ST. LOUIS—The St. Louis Board of Aldermen gave final passage Friday to a pair of bills that pave the way for regulation of short-term rental properties in the city after years of incidents and complaints.

Board Bill 33 requires a permit to operate a short-term rental in the City of St. Louis, and also requires naming a short-term rental agent to respond to concerns stemming from the operations of the property. Board Bill 34 adds short-term rentals to the city’s zoning code as a permitted use in all zones.

The bills passed despite opposition from Alderwomen Sharon Tyus and Pam Boyd, who said the legislation is a one-size fits all solution and doesn’t help North St. Louis.  

“North St. Louis is dealing with enough issues on their own. We have the nuisance properties, we have the drug houses, we have the landlords that have vacated their properties,” Boyd said. “I just think that people need to pay attention to what’s going on and it’s about downtown. It’s about Central West End, it’s about those communities that are impacted. It’s not about us being impacted.”

Alderman Shane Cohn, who recused himself from the votes because he owns a short-term rental, voiced concerns that the legislation could make it harder to invest in areas of North and Southeast St. Louis.

Alderman Bret Narayan, who sponsored the bills, said the goal is to do something about "bad actors" in the short-term rental space.

“I know over and over from discussions that we’ve had over the last five years now that virtually all of us have some sort of issue with party houses short-term rentals things of that nature in our communities and we want the ability to just shut them down if need be and this is an avenue to do that, to bring peace back to some neighborhoods,” he said. “We want to carve out space for good operators to act while being able to shut down rogue actors,” he said.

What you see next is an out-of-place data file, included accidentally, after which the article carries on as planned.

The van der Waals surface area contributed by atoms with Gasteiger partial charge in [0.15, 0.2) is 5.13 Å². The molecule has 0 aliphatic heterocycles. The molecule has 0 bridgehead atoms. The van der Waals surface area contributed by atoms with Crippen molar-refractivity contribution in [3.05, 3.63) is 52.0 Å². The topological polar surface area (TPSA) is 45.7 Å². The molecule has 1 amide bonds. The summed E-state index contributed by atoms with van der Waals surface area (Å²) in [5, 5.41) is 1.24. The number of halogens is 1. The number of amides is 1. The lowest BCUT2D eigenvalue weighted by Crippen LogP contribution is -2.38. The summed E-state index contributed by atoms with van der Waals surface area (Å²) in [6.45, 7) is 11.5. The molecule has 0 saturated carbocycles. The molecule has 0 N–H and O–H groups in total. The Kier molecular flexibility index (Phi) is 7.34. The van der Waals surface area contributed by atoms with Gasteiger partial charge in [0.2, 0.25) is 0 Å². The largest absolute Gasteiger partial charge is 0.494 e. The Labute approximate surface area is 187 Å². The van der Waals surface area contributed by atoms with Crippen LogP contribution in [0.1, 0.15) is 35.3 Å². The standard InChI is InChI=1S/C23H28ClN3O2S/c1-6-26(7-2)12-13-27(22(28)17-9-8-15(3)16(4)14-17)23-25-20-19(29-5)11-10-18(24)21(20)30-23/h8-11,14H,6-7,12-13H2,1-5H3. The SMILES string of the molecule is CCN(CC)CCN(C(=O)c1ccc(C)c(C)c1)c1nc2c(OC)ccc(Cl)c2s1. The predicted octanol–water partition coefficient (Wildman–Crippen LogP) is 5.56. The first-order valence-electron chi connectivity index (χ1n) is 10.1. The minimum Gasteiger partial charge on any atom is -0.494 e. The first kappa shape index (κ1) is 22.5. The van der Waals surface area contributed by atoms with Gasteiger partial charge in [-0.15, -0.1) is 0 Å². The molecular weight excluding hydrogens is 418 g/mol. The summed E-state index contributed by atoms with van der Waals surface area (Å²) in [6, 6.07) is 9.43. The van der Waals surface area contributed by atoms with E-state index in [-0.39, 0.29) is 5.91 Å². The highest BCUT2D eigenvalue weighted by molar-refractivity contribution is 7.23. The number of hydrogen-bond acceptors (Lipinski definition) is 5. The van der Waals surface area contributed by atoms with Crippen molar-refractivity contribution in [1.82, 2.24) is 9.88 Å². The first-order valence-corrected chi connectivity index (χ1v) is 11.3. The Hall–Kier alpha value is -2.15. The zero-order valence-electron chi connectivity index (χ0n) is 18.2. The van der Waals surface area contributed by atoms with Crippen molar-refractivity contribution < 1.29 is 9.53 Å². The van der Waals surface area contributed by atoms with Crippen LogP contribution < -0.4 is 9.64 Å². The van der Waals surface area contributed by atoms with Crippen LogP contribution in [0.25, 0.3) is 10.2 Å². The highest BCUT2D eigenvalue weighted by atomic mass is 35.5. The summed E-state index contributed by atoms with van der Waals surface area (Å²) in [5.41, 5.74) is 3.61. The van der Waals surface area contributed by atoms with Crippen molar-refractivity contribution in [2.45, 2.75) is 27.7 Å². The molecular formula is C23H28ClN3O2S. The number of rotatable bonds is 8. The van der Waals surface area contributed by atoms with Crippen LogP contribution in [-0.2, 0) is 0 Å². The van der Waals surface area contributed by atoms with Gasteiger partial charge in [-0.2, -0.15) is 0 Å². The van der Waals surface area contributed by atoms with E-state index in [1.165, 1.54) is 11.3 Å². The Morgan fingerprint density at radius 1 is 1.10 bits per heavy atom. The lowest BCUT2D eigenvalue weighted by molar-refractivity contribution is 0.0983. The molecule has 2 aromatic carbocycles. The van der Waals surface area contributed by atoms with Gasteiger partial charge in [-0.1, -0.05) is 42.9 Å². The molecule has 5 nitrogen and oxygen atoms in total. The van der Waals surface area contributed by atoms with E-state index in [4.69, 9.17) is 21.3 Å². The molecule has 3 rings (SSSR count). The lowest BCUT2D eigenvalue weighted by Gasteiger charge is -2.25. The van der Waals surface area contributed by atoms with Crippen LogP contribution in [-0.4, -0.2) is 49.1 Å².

The bills now await signatures from St. Louis Mayor Tishaura Jones.

Friday’s meeting was briefly interrupted when pro-Palestinian audience members were upset by a pair of resolutions introduced referring to the Hamas terror attack on Israel and the ensuing war. 

One resolution, authored by Cohn, urges the board to stand in solidarity “with the innocent civilian people of Israel and Palestine as they defend themselves against Hamas,” while another, authored by Tom Oldenburg, urges “solidarity with Israel as it defends itself against the barbaric war launched by Hamas, and that the Board of Aldermen mourns the tragic loss of life and civilian casualties in Israel and Gaza.”

Both measures were introduced and referred to committees.

Aldermanic Board President Megan Green ordered a brief recess to have the room cleared as demonstrators stood and shouted. While some in the audience shouted specifically about the situation in the Middle East, one woman repeated, “we waited three hours for this?”, upset that the public was not allowed to comment.

Board policy restricts public testimony to committee hearings.

Demonstrators were not allowed back in the room when the meeting resumed a few minutes later. A spokesperson for Green said several board members spoke after the meeting with demonstrators to explain meeting procedures and to hear their concerns.